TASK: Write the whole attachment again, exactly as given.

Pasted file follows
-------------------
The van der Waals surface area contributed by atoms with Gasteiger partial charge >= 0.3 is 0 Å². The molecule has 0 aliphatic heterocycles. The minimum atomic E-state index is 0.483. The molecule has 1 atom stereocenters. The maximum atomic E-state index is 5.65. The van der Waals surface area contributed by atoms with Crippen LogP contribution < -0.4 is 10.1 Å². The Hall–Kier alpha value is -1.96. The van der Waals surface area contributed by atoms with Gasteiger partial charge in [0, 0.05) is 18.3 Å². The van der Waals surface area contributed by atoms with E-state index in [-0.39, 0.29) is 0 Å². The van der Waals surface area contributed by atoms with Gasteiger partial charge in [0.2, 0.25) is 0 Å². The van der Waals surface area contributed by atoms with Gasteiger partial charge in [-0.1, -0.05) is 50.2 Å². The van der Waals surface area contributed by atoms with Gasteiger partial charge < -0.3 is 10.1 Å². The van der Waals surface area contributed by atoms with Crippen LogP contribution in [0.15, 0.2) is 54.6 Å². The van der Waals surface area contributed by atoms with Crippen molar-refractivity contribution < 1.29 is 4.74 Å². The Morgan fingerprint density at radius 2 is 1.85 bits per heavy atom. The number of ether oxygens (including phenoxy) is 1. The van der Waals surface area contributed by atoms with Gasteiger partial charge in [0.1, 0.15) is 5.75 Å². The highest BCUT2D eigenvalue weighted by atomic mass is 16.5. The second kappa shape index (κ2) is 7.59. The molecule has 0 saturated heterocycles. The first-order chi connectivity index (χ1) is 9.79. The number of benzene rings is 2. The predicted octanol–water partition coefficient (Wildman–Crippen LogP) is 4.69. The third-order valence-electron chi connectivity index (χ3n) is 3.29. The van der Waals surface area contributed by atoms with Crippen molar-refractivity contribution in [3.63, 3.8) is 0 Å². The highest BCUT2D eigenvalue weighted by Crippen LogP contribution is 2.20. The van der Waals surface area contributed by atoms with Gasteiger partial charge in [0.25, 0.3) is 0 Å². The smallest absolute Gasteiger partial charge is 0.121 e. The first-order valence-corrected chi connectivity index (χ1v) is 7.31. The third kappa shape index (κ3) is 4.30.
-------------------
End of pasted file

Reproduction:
The van der Waals surface area contributed by atoms with Gasteiger partial charge >= 0.3 is 0 Å². The molecule has 0 aliphatic heterocycles. The minimum atomic E-state index is 0.483. The molecule has 1 atom stereocenters. The maximum atomic E-state index is 5.65. The van der Waals surface area contributed by atoms with Crippen LogP contribution < -0.4 is 10.1 Å². The Hall–Kier alpha value is -1.96. The van der Waals surface area contributed by atoms with Gasteiger partial charge in [0, 0.05) is 18.3 Å². The van der Waals surface area contributed by atoms with E-state index in [-0.39, 0.29) is 0 Å². The van der Waals surface area contributed by atoms with Gasteiger partial charge in [0.2, 0.25) is 0 Å². The van der Waals surface area contributed by atoms with Gasteiger partial charge in [-0.1, -0.05) is 50.2 Å². The van der Waals surface area contributed by atoms with Gasteiger partial charge < -0.3 is 10.1 Å². The van der Waals surface area contributed by atoms with Crippen LogP contribution in [0.15, 0.2) is 54.6 Å². The van der Waals surface area contributed by atoms with Crippen molar-refractivity contribution < 1.29 is 4.74 Å². The Morgan fingerprint density at radius 2 is 1.85 bits per heavy atom. The number of ether oxygens (including phenoxy) is 1. The van der Waals surface area contributed by atoms with Gasteiger partial charge in [0.1, 0.15) is 5.75 Å². The highest BCUT2D eigenvalue weighted by atomic mass is 16.5. The second kappa shape index (κ2) is 7.59. The molecule has 0 saturated heterocycles. The first-order chi connectivity index (χ1) is 9.79. The number of benzene rings is 2. The predicted octanol–water partition coefficient (Wildman–Crippen LogP) is 4.69. The third-order valence-electron chi connectivity index (χ3n) is 3.29. The van der Waals surface area contributed by atoms with Crippen molar-refractivity contribution in [3.63, 3.8) is 0 Å². The highest BCUT2D eigenvalue weighted by Crippen LogP contribution is 2.20. The van der Waals surface area contributed by atoms with Gasteiger partial charge in [0.25, 0.3) is 0 Å². The smallest absolute Gasteiger partial charge is 0.121 e. The first-order valence-corrected chi connectivity index (χ1v) is 7.31. The third kappa shape index (κ3) is 4.30.